A few things to consider when deciding your portfolio platform: What is the cost? How easy will it be to update over time? For you, this might be a PowerPoint presentation, or it might be a website.
There are lots of ways to present your work (printed portfolio, website, Behance, slide deck/PDF) but you want to showcase your work in a simple and organized way. Make sure you present in a way that is efficient, effective, and clean. When presenting, have something that is ready to go and doesn’t require WiFi. If you’re an animator, don’t have a print portfolio. If you are creating a portfolio with Google Slides/Keynote/PowerPoint, make sure to save and send as a PDF for a more professional look.
If your portfolio is on a website, make sure it’s mobile friendly (you never know what device the employer is using!). The moment a recruiter or hiring manager is faced with a difficulty (such as a website not loading or doesn’t have the PowerPoint software to open your .ppt presentation), they will more than likely move on to the next candidate.
If it’s a team project, make sure to specify what you were responsible for. Keep in mind that most people assessing your projects are likely not to spend more than 5 minutes looking at a specific project—be sure to be prepared to talk about each project.
You can find more information about the number of projects, and what to include (don’t forget process and sketches!), in this blog: Best Practices for Creating a Design Portfolio & Preparing for Interviews in 2022.
When you are being interviewed, it’s not just the employer interviewing you—you’re also interviewing them. You want to make sure that they are a good fit for you. Always ask questions—especially questions about the company’s culture. Don’t forget to do some research on the company! Always be prepared.
What happens if you need special accommodations for your interview? For example, if you are deaf, you might prefer to meet in-person or on a video call. You can ask for accommodations in the comment section of the application or when they email you back. If you can’t find an email or if there is no place to add comments, try looking the company up on LinkedIn and see if you can message anyone. Again, it is totally reasonable to ask for the accommodations you need in order to have a productive interview—whether that is a permanent or temporary condition.
Our panelists shared their top advice for job applicants:
- Be genuine and authentic: Don’t be afraid to show your personality. Employers want to make sure you will be a good cultural fit.
- Know about the company: Show that you’ve done your research on the company you’re interviewing for and show a genuine interest in what their goals are and how you can contribute to their success.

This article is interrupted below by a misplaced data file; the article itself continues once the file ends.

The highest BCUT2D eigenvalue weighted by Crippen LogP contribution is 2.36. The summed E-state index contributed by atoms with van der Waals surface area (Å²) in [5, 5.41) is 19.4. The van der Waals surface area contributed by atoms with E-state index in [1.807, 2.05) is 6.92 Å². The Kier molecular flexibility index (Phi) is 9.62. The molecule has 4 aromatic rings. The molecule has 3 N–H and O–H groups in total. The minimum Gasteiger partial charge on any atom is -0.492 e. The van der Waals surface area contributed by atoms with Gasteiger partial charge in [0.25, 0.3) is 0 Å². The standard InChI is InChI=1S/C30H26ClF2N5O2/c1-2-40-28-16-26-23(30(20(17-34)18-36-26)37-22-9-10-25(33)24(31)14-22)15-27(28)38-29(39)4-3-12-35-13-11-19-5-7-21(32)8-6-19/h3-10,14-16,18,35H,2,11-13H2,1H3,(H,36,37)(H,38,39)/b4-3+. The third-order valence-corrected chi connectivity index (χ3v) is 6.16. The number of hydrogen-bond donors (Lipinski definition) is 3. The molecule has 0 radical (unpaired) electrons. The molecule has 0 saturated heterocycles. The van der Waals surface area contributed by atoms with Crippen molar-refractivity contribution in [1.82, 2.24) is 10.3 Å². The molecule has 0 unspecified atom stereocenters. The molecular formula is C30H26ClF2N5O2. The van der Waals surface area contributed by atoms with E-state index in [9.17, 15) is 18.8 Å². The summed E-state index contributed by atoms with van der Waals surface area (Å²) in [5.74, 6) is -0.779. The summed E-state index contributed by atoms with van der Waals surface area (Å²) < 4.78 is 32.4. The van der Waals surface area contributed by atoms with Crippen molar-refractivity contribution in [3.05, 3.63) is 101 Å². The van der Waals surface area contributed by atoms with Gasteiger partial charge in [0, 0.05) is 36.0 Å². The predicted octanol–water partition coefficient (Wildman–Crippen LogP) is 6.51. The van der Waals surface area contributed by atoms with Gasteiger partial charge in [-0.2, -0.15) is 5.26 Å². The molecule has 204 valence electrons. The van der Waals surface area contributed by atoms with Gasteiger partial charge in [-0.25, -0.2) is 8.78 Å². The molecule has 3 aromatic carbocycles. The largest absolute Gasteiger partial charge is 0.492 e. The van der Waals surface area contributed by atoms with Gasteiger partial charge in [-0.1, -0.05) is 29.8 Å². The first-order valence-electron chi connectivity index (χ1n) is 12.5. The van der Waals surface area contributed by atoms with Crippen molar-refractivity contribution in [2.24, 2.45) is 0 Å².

- Your portfolio isn’t everything: Don’t just “let the work speak for itself.” Your portfolio is only half the battle. Make sure you are articulating your skills outside of your portfolio as well. How well do you work in a team? What leadership skills do you have? Are you good at managing multiple project deadlines?
Meet the Panelists
Owner & Executive Producer @ Rock Shore Media
Nate developed a passion for entrepreneurship and the creative industry at a young age. According to Nate, the most rewarding part of creating Rock Shore so far has been the ability to grow his team and see them prosper.
Director of Design @ Fearless
Jordan has spent his career working to rebuild trust in government and public institutions. As the Director of Design at Fearless he leads a multidisciplinary design practice to help people deliver and get better government services.
Creative Director @ Visit Baltimore
Amy began her career as an in-house graphic designer at a labor union in Washington, D.C., and moved to the leisure and tourism marketing space in 2007 where she has been ever since. She works with one full-time, in-house graphic designer and marketing managers in a small group of freelance creatives—photographers, illustrators, stylists, and videographers.
Director of Recruitment & DEI @ Subject Matter
Founder @ Hill Street Strategies
Hilliary is a DMV area-based talent acquisition executive, with a rich background in early-stage technology startups, media and social impact organizations. She seamlessly integrates diversity, equity, and inclusion strategies into her work, with an emphasis on advocating for underrepresented/underestimated candidates and creating two-way interviewing experiences.
About the Moderator:
Vice President @ AIGA Baltimore
AVP, Creative Director @ Fenton
Nhu brings over 12 years of comprehensive experience within the multimedia, interactive, and traditional design space and creative industry to develop effective and impactful campaigns. She leads the creative team at Fenton, integrating strategy, effective design, and compelling storytelling to create memorable solutions that help grow brands and leave lasting impressions. Nhu has worked in a variety of different industries and is passionate about amplifying voices that are underrepresented.
Thank you to Kristin Kosmides, Nhu Nguyen, and Frances Miller for your help on this blog.